Wednesday, September 21, 2011

Instead of Class Rewards: 10 Steps to Take

Are you nervous about getting rid of your class rewards? Scared that without the external motivators, students won't behave? So was I. Here are 10 things to try in place of a class reward system. It has worked for me!

1. Begin the year in awe of your students. Let them know daily how amazing they are.  Notice and and comment on the specific things that they say and do that impresses you. My students knew that I loved them and that I thought they were awesome by the third day of school.

2. Find out everything you can about your students early on. I asked parents to write me a letter about their child, I did student interest inventories, and I had letters from the students before school began. Be sure to connect with each student every day with a short personal comment. "How's Jasmine?" "Any new legos?" "How is your headache today?" "Love the nails!"

3. Celebrate with a "special" activity within the first week. For example, our day routinely begins with AM work and an AM checklist. I told them frequently how impressed I was with how quickly they learned the morning routine and showed independence. I noticed how they helped each other and how they worked together to get things done. I told them that I usually waited a few weeks before I did a special technology project, but because of their incredible independent behavior, I felt that it was time for the project now. Show them the connection between their behavior and use of time and your behavior and choices of activities. Help them see that managing their time well and making smart choices reaps fun benefits. Continue to have celebrations, no matter how small. We had an extra five minutes of recess last week because we got everything done that I had planned for math that day with five minutes to spare!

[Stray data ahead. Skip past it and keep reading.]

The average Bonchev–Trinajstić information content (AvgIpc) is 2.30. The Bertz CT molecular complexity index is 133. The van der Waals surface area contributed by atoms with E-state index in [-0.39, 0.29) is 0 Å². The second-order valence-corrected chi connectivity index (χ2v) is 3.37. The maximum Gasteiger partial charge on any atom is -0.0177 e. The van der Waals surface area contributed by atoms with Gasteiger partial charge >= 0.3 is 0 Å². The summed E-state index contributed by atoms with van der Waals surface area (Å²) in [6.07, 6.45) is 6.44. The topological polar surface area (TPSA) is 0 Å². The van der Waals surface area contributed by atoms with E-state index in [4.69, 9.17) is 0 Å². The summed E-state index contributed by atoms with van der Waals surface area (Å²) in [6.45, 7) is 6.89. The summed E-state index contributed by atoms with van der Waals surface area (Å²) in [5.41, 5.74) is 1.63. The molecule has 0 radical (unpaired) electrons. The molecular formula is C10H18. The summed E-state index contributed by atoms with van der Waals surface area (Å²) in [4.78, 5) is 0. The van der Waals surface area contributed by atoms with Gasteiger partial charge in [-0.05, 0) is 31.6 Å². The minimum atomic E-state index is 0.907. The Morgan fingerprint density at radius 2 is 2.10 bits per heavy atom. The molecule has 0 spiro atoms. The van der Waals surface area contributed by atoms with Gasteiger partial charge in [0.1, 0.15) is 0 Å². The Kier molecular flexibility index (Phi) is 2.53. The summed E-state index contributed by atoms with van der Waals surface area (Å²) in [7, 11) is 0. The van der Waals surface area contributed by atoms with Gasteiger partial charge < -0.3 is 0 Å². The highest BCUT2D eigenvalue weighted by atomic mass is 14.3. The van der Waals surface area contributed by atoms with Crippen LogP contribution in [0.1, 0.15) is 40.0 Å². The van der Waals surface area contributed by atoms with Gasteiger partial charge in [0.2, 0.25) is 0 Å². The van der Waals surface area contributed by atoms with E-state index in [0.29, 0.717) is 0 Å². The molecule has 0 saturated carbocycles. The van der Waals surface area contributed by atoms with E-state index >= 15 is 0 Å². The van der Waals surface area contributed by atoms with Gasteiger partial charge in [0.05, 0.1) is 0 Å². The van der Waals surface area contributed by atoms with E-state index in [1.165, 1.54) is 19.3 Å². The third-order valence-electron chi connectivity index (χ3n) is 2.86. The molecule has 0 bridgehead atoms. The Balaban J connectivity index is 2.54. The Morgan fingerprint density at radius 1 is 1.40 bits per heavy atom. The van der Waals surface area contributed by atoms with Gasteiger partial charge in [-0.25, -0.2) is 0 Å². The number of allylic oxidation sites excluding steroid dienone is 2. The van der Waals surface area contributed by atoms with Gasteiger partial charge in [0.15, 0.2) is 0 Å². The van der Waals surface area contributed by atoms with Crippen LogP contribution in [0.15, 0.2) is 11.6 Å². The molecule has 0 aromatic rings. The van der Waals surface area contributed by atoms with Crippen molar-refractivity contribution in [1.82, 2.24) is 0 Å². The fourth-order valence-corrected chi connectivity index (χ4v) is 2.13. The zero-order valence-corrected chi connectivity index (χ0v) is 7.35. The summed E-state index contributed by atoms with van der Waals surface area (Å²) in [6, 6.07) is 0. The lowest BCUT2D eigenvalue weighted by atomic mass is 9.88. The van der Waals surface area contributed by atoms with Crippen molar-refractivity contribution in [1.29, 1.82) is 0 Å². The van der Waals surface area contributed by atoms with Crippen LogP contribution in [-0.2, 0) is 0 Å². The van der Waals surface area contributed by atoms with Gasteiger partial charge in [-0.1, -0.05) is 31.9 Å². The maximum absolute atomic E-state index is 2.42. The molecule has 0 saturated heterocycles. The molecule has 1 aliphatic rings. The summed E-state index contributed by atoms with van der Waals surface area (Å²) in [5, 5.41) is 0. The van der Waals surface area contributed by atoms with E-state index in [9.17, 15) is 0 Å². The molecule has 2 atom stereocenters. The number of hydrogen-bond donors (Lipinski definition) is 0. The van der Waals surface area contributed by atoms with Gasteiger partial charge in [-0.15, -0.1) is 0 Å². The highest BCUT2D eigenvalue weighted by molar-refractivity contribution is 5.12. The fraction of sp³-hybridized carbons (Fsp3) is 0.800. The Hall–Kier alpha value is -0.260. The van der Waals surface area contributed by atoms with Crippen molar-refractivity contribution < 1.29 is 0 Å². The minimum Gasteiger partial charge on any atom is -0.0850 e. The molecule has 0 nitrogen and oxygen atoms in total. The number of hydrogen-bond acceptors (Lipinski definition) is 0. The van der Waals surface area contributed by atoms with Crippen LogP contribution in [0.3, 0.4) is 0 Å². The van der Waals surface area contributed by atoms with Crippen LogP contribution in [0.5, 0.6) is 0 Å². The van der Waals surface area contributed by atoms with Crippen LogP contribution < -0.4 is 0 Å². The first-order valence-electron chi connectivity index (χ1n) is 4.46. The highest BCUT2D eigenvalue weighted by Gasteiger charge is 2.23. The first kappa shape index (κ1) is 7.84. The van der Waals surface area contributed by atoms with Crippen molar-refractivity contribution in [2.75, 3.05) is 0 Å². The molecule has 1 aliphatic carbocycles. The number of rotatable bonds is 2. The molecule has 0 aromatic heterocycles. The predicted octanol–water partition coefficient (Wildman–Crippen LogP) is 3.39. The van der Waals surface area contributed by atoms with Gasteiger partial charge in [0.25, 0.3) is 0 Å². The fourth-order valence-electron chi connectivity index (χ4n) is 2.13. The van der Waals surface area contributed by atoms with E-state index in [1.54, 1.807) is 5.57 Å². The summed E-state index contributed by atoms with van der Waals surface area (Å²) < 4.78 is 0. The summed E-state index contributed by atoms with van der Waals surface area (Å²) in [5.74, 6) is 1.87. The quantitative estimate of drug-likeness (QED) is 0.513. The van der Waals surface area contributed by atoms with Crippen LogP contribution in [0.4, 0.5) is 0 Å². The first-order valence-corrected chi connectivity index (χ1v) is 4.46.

4. Have students discuss what kind of place they want to come to every day. Read Bad Case of Stripes and talk about the message in the story. Then discuss these kinds of questions: "What kind of place do you want this room to be? How do you want to feel here? Do you want to feel like you can be yourself? How can we help everyone feel comfortable being who they are?"

5. Have students write a class constitution. Show the video, Creating a Class Constitution, on Discovery Streaming. Then have the students do the same activity. It is wonderful and I will do it every year. I know there are people who are going to disagree with me but when you write the constitution, be careful about changing all of your "don't" statements to "do" statements. I had more than one person comment about my students' rules "Don't Bully" and "Don't Tip in Your Chairs", saying "You are supposed to write all your rules in positive language". But if I had changed it to positive statements like "Be Nice" and "Keep all four legs of the chair on the ground", I would be changing their words and probably their meaning to some extent. Let them own it. They said don't bully because they mean don't bully!

6. Discuss Logical Consequences. After everyone signs the class constitution, talk about the consequences of breaking the rules. Tell them that you respect their rules and your job is to enforce them. Ask "Do you think that just because we all just agreed, no one will ever break these rules?" I tell them about the 3 consequences, Take a Break, You Break It, You Fix It, and Lose Privileges. I also talk about mistakes vs. habit. We all break rules from time to time. However, doing the same thing over and over again is becoming a habit and I will work with the individual to come up with solutions that will help.